By Anthony Ardolino
The realization hit me as I was walking out of Pep Boys. In one hand I had a digital circuit tester and in the other I had an Auto Trend drip pan. Yup, I was finally going to own a British sports car.
And it was about time, too. I had wanted a particular British sports car, an MG TF1500, ever since I first saw one 38 years ago. I was a shy, unfocused 10-year-old in 1955, and one day while playing with my dog in the front yard, a neighbor drove slowly past in a brand new, red TF. He had the windshield laid flat across the cowl, and he wore a tweed cap and, as I recall, string-back driving gloves. But the sight and sound of that MG, at once old and quaint and toy-like, and yet rakish, raucous and red, simply galvanized me. It was the most beautiful object my young eyes had ever seen.
I ran down the street after it, and was delighted to see it pull into the driveway just four houses down from mine. I looked for it every day after school and on Saturdays, and if I saw it out on the driveway, I would run down and just stare at it, wide-eyed and gape-mouthed. I burned into my mind every facet and detail of that MG, from the 12 vertical bars in the grille to the perfect sweep of the fenders—still the most lovely fender line to grace any automobile. I was awestruck the day I realized that the instruments were octagonal, just like the MG badge. What incredible design!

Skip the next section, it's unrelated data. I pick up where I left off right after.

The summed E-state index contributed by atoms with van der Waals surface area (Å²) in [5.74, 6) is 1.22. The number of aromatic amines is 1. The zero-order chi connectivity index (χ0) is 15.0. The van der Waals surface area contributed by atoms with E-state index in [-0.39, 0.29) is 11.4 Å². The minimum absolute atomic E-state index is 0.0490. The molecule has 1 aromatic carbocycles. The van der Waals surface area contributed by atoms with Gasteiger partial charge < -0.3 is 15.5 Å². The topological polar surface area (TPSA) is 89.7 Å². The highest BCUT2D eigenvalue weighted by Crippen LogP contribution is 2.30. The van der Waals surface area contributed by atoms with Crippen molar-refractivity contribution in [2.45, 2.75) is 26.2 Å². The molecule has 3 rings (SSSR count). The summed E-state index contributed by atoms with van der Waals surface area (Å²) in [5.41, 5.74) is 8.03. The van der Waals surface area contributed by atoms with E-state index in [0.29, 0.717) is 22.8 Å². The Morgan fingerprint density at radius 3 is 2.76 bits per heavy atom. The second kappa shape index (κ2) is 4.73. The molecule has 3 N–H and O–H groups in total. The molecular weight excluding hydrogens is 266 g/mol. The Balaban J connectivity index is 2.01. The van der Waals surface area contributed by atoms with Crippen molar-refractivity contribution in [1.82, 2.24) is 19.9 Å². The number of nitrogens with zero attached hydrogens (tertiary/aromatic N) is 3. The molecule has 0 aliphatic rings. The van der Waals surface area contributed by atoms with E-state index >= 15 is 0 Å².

Soon after, I began to buy copies of Road & Track and Mechanics Illustrated magazines with my allowance. My love of cars, and in a way, my whole life, had begun.
38 years later I look back on a long career in the automobile industry, a succession of street rods, sports and exotic cars, decades worth of back issues of car magazines growing yellow in the garage and a long-suffering wife who never complains about celebrating our anniversary every year at the Indy car season finale at Laguna Seca. But no MG.
Then, this past December, while not looking for one at all, one found me. It was a beautiful restoration of a one-owner car done by John Autry of Laguna Hills. It was black with biscuit interior and it only had 900 miles on the restoration. I walked up to it in John’s driveway, stuck my head far into the interior and breathed deeply. That smell, so unique to English sports cars (dampness in the carpets?) carried me back to 1955 in an instant. 38-year-old memories washed over me like they happened yesterday. Later, when John started it and explained that he installed an original British exhaust system to retain that special sound, I found myself twitching violently, trying not to grab for the checkbook in my back pocket.
But it was no use. Once I drove the little dear, you could just stick a fork in me —I was done. She was mine.
It was almost a 50-mile drive home, and along the way the exhaust manifold gasket blew. Not the greatest beginning to our relationship, perhaps, but I did take pride in the fact that the little engine could make an explosion strong enough to blow a gasket.
Thanks to tools, parts, advice and encouragement from Moss Motors, I effected repairs with only a single barked knuckle. And discovered a forgotten truth along the way: There is no greater peace and satisfaction than successfully tinkering with a beloved car in a quiet garage on a warm afternoon.
The tinkering has since led to chromed dashpot covers and Hellings air filters, a polished aluminum valve cover (a street rodding heritage dictates brightwork under the hood, with apologies to John and all the other purists), a set of wind wings, a spare tire cover and a license plate that reads “A 55 MG.”
I have named the car Eliza, in honor of the late Audrey Hepburn, who brought Eliza Doolittle so beautifully to life on the screen, and just because after 38 years, this MG is indeed my fair lady.